Thursday, March 12, 2015

Better Living Through Chemistry

     The day had been going well, as described in the previous entry. Josette and I had bonded like never before. It is true the knots on my head did not always fit the dents in hers, but frm this point on, we never clashed over misunderstandings caused by personality differences. A break though, that. Josette's time at Oakhaven was coming to a rapid end due to the poor relations between management and staff which caused a constant nursing shortage. She was about to have such an encounter right in front of me before I got my own dose of harsh reality. It is always the case someone wll come along to ruin your day.
     Josette and I returned to my room after lunch. She was going to leave early to renew her driver's license. Our mutual friend, tara, was going to fill in the rest of her shift as my sitter. Staff often covered for each other. It was no big deal. At least, it should not have been a big deal. Shortly after we returned, Kendra, the scheduler, came in to talk to josette. Chew her out, to be more exact. Kendra had photocopied Josette's driver's license from her files and tossed it down in front of her.
     “Your license doesn't expire until next week,” she said.
     I had little to do with Kendra during my time at Oakhaven.   She was the scheduler and not much else.  Aside from one scuffe I will get to in the entry after next, I only knew her by reputation. Said reputation was as condescending, unreasonable, and verbally abusive. She was the type of person who had never been in charge of anything before, and now waved her pitiful power around to make everyone feel as small as she does inside. This incident was the first time I had seen the real Kendra. I was soon going to be on the receiving end of it myself.
     Josette told Kendra she would not have a chance to renew her license next week before the expiration date. It was now or go through the whole process of getting a new license. She got tara to cover for her, so what was the big deal? There was an issue of overtime pay for Tara, which probably was a legitimate issue, but Kendra's personal attacks on Josette's character and honesty exceeded professionalism and flew well into obscenity. I had to look down at the floor for a moment in embarrassment. I guess that did the trick. Kendra apologized to me, then stomped out with no further acknowledgment of Josette.
     Before I could say anything, Dr. Hokanson paid a visit. It was the first time since I confessed suicidal intentions he had seen me. Our meeting was going to give Josette a chance to cool off. Unfortunately, I was about to receive a drubbing of my own. Hokanson an unsympathetic doctor with a gruff demeanor and no bedside manner. He was definitely not the personal you want to treat your emotional breakdown. Fotunately, Ashley, the unit supervisor, was there as a witness to what transpired.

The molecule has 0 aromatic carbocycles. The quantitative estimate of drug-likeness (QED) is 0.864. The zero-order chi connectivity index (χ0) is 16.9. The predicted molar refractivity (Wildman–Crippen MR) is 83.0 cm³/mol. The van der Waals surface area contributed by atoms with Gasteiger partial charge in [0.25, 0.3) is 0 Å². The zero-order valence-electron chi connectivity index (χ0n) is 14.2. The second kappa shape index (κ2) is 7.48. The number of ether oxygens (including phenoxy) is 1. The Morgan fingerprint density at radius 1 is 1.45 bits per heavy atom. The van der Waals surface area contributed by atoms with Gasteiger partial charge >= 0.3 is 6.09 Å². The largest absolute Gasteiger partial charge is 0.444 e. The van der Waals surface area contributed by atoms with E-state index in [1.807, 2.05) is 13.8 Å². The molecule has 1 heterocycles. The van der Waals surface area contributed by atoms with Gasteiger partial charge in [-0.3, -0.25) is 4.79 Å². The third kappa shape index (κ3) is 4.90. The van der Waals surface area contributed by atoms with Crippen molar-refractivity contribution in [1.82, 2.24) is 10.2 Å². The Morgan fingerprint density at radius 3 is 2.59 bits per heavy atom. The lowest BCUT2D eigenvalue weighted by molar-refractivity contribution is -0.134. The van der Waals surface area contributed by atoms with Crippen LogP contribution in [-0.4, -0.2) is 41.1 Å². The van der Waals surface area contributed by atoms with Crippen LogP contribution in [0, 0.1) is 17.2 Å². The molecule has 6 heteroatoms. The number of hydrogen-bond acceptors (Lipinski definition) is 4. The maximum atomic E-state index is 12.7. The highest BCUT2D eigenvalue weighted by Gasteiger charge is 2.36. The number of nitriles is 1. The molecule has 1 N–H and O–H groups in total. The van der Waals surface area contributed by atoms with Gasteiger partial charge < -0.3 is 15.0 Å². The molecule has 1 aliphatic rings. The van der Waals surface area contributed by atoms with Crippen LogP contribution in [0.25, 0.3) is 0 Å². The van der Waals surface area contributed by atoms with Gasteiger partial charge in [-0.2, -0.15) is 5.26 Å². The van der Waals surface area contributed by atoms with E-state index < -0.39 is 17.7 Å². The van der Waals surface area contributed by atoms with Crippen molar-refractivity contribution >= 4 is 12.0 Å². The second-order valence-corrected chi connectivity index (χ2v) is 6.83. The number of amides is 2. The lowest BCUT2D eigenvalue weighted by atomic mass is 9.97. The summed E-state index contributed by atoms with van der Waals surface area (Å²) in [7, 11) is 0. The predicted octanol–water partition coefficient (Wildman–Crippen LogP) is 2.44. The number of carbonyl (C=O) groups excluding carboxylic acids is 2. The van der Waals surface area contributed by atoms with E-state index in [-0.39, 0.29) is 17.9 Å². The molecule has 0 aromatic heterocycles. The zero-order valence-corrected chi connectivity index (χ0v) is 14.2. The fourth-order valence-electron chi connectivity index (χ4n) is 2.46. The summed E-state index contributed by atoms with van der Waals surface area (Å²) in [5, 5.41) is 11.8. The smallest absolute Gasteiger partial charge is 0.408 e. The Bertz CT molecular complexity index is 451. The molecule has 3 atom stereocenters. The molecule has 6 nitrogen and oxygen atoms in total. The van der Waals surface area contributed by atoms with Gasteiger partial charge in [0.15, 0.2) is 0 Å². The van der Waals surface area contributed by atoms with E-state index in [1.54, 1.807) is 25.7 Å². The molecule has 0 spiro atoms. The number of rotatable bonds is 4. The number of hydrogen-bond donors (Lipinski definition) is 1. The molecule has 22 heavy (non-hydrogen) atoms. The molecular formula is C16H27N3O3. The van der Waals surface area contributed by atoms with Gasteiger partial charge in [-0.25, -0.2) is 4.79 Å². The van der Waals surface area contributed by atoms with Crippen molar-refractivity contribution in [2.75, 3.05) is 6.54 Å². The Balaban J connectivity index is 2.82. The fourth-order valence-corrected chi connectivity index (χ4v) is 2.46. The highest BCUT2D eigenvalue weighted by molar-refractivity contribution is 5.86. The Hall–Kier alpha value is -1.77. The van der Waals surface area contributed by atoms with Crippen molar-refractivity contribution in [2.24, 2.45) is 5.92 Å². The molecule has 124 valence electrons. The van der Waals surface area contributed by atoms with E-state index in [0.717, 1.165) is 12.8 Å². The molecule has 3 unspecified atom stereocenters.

“I hear you've been having some rough times lately,” Hokanson said.
     “Things are not going well, no,' I cautiously replied. I was wary of where he might take this conversation.
     “They tell me you wanted to commit suicide. Are you still having those thoughts, or have you accepted you're here?”
     The statement was a fine example of what I mean by Hokanson's poor bedside manner. For him, it is an all or nothing proposition. His attitude was not to find a better living situation for me. Help me get out of a nursing home, or any way to improve the living circumstances driving me to suicide. His only question is am I ready to shut up and behave yet. In hindsight, maybe he believed Denise had power of attorney over me so I could not leave of my own volition. I do not know, but I thought his attitude was awful. I still do. But I still had to be careful with him.
   “I'm not planning anything, but I'm not happy about it.” A true, but cautious answer.
     “Well, you're taking a very small dose of Lexapro. I'm going to up it. We can go as high as 48 mg.” 
      He told me that, scribbled something on his clipboard, and left without another word.
     I am no math whiz, but 48 mg was over nine times my current dose of Lexapro. Considering the effects, it was already havig on me, I figured nine times over would alter me incredibly. When we were alone, I asked Ashley what 48 mg would do to me. She did not want to answer, but to her credit, she did anyway. Such a dose would render me nearly comatose. I had seen a number of residents with mental issues ranging from severe dementia to stroke damage in such states after unruly behavior, so I could not dismiss the possibility of being subject myself. Ashley told me Hokanson had only doubled the dose, but told me I could switch doctors if I did not feel comfortable with him. A change sounded like a good idea to me.
     Matters with Josette had been resolved in the interim. She was going to renew her license, but tara was not allowed to be my sitter. I had to sit at the nurses' desk for four hours. Josette hugged me goodbye. We were both upset enough to need it. The monotony of the four hours was broken up when I visited Paulette's office to switch doctors. I told her what had happened. She was only mildly interested. She asked what doctor I wanted.
     "You can give me Dr. Seuss for all I care. Just get rid of Hoknson!” I told her.
     She was taken aback. Then she told me I would have to come back on Monday to make the change. She was about to clock out. Fine. I would wait out the weekend. What a weekend it was, too.

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